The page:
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Business at the Speed of Light: Part 1 – Revolution

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Peru Consulting 25 May 2020 Time to read: 

This article was originally written some 6 years ago but never published at the time. The original intent of the article was to help businesses, particularly small and medium sized businesses, better understand the opportunities for business innovation through the use of high speed fibre broadband, at a time when too many were overly focused on its availability rather than drawing up plans for its exploitation.

Fast forward 6 years, and as well as reflecting on some of the predictions made in the original article which have now come true, we’ve all suddenly been reminded of something that perhaps we had taken for granted; with many more of us reliant on home working, home schooling and home playing, and where the daily commute is now from the bedroom to the study, the importance of high speed fibre broadband services has been cast into sharp focus once again…

In 1825, the Stockton and Darlington railway – the world’s first railway to use steam locomotives – was officially opened and duly changed the course of history. The line, which carried coal from the collieries at Shildon, was rapidly extended to the port town of Middlesbrough and beyond. Local colliery owners, never slow to identify a business opportunity, were able to cut the cost of transportation by a third compared to moving coal by horse.

The widespread adoption of rail infrastructure enabled the transportation by steam locomotive of coal and other resources – coal being the fuel that fired the second industrial revolution, and which saw, between 1870 & 1890, the greatest increase in UK economic growth in history.

Fast forward to today: fibre-optic cable is the infrastructure transporting information “at the speed of light”, fuelling a revolution which transcends the domain of business and impacts every facet of how we work, live, play and learn. Business transactions, thoughts, relationships, ideas can literally move “at the speed of light”. Back in 1825, that original 9-mile journey took 2 hours; today information transported over superfast fibre optic broadband can leave Stockton and arrive in Darlington 1,000th of a second later. In the time taken to transport coal from Shildon Colliery to Stockton terminus, information can be transported between Durham and Singapore over 30,000 times. Today, in that same 2-hour period, approximately 25 billion emails are sent, 456 million Google searches are conducted, 3.5 billion WhatsApp messages are sent, and 36 thousand hours of video are uploaded to YouTube.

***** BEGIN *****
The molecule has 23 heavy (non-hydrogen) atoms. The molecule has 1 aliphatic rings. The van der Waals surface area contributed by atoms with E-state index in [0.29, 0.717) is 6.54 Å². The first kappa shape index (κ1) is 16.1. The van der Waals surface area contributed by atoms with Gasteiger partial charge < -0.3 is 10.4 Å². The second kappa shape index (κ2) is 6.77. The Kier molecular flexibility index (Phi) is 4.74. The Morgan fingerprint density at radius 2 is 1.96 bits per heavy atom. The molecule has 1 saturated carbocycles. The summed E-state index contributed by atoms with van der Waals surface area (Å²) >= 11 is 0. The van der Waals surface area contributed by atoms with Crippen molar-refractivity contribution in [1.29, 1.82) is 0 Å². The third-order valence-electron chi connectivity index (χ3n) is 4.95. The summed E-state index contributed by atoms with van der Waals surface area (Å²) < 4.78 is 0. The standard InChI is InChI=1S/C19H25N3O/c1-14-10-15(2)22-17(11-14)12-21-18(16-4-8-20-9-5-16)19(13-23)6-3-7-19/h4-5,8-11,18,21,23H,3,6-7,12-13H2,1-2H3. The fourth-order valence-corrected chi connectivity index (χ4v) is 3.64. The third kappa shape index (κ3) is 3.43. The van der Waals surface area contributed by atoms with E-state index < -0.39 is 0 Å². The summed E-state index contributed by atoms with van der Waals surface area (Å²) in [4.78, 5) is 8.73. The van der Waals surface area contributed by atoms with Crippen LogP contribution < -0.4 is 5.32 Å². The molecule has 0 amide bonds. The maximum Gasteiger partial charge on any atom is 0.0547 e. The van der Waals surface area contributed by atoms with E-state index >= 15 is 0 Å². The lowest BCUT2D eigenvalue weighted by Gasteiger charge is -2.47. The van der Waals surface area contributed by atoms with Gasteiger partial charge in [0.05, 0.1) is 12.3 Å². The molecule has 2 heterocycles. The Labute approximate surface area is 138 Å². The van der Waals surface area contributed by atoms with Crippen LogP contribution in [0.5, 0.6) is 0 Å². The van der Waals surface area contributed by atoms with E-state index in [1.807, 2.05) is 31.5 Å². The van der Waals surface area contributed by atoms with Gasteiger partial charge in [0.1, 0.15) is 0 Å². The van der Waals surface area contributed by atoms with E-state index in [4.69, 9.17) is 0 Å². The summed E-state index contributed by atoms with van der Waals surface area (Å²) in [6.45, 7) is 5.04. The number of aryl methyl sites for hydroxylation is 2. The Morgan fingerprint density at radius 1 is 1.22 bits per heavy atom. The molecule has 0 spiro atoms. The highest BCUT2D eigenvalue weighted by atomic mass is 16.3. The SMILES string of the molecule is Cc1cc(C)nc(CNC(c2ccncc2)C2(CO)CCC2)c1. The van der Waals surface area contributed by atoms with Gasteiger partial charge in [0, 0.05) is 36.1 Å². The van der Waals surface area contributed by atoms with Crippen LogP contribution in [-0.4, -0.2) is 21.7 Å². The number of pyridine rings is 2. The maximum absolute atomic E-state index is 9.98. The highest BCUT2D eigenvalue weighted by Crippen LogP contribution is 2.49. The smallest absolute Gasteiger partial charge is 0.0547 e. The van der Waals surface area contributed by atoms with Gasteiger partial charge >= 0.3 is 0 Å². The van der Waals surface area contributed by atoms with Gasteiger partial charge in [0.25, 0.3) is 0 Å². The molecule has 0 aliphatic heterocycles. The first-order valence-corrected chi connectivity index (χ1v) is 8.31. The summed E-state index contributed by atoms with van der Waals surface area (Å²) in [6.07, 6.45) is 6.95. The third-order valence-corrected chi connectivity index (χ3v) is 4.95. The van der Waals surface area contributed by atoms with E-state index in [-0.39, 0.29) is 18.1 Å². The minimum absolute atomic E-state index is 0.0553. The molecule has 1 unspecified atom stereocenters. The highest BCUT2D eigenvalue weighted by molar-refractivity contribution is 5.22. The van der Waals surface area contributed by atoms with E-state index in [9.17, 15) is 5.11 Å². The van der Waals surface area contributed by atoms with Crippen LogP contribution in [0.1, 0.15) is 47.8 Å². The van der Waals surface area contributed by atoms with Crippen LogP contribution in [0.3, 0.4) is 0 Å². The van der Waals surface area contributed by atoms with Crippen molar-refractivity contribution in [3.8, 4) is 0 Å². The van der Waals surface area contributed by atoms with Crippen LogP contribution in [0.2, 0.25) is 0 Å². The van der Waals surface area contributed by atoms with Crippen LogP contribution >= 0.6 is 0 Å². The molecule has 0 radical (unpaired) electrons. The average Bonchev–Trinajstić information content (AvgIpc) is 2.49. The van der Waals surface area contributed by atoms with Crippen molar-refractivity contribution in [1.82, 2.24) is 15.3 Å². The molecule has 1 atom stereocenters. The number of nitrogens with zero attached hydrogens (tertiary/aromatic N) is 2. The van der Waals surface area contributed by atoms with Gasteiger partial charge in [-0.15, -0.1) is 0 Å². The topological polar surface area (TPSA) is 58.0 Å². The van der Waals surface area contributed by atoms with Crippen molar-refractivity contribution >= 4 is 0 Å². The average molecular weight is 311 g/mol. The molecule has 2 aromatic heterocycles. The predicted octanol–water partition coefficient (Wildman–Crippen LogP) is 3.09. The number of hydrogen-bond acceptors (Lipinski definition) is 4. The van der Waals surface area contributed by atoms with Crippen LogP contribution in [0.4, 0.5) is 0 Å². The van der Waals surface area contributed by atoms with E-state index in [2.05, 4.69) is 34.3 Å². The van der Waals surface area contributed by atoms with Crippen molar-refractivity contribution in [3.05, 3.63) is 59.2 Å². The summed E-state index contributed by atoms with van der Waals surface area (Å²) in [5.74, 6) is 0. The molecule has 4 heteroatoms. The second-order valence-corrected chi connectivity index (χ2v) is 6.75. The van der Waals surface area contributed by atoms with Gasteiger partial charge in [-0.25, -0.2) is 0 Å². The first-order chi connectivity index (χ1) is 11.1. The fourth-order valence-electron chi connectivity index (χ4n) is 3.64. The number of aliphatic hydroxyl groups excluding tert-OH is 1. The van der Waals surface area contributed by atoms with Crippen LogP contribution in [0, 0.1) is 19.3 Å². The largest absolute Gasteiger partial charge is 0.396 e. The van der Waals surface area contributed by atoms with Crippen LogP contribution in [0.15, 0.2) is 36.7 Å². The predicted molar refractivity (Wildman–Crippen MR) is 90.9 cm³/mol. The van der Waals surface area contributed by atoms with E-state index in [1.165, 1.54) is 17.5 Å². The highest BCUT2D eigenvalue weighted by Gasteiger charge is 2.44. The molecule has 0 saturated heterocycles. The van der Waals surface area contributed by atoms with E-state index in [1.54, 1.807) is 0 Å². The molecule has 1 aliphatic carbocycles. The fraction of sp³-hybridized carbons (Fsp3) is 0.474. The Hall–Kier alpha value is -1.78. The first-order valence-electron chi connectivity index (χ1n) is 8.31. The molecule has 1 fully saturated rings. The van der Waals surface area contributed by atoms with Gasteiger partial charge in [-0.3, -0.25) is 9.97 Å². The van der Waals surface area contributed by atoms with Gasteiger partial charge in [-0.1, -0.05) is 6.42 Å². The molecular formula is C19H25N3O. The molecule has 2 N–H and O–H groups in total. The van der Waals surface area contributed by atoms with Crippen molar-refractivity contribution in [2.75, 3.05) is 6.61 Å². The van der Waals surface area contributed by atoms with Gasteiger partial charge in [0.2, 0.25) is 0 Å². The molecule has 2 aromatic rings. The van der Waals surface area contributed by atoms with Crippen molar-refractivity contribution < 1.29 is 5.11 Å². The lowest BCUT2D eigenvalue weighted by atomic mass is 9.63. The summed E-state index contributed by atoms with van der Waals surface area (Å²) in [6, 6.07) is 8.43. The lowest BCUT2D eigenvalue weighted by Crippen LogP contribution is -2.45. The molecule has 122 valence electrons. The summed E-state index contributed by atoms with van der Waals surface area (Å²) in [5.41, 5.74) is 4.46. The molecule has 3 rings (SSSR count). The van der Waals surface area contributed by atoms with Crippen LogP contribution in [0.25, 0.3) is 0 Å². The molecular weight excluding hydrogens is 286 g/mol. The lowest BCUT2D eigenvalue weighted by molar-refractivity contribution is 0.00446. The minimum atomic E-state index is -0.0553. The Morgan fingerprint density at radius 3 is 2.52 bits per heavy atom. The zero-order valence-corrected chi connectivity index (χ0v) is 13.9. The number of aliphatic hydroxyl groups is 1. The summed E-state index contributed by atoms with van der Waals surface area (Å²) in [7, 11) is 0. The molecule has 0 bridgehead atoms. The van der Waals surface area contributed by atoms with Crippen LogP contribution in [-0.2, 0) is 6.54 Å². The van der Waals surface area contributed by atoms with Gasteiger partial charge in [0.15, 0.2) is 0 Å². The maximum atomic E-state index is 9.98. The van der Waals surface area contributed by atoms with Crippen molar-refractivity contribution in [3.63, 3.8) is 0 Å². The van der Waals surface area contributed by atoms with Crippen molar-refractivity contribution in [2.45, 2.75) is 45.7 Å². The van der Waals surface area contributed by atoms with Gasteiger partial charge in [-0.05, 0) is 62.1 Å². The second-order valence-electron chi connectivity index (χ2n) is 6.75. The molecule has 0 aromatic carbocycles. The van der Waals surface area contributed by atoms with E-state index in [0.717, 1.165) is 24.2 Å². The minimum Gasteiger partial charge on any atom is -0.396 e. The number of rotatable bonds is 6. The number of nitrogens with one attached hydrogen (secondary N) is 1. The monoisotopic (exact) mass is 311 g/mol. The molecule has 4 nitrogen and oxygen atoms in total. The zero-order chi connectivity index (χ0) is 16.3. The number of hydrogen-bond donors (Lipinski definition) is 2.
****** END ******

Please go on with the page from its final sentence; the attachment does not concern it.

Paradigm Shift

As the availability of high-speed fibre broadband infrastructure becomes as ubiquitous in the 21st century as the railway infrastructure of the 19th century, businesses – in particular small and medium sized businesses – need to urgently focus on the benefits realisation opportunities this technology transformation presents; nothing less than a paradigm shift in thinking is required.
Where to start? Business leaders need to ask themselves the three simple, but fundamental, questions that underpin the dynamics of any for-profit organisation, namely, how can the adoption of high speed fibre broadband reduce my business’s operating costs, increase revenues, and/or improve our ability to innovate?
Secondary questions related to these key points include understanding the opportunities to broaden and deepen the business’s target market, optimise the supply chain, identify opportunities for collaborative research & design, win new customers and deliver products and services in new and innovative ways.
Ultimately, it’s the impact on the bottom line that will determine the answer to these questions – what are the cashable benefits businesses can realise by grasping the business change and transformation opportunities available?

Return on Investment

In this respect, the Evaluation of the Economic Impact and Public Value of the Superfast Broadband Programme Report (August 2018) commissioned by the Department of Culture Media & Sport is a useful indicator of the potential business benefit opportunities. The report estimated that the Superfast programme led to a net increase in national economic output (GVA) of £690m by June 2016.

This figure, however, is potentially understated in two key respects:

Firstly, the report focused on the GVA impacts directly attributable to public investment in fast broadband, however approximately 76% of homes and businesses currently have access to fast fibre broadband infrastructure, mainly as a result of private, commercial investment, with over 20m homes and businesses subscribing to fibre services.

Secondly, the economic impacts measured in the report focus mainly on incremental improvements in business productivity; the opportunities for businesses to increase revenues and improve profitability were not fully factored into the calculations. Whilst this is understandable, this understates the totality of business benefits to the same extent that stating the only benefit attributable to the availability of rail infrastructure was a 33% reduction in the cost of coal transportation, whilst ignoring the fundamental transformation in business models the industrial revolution heralded.

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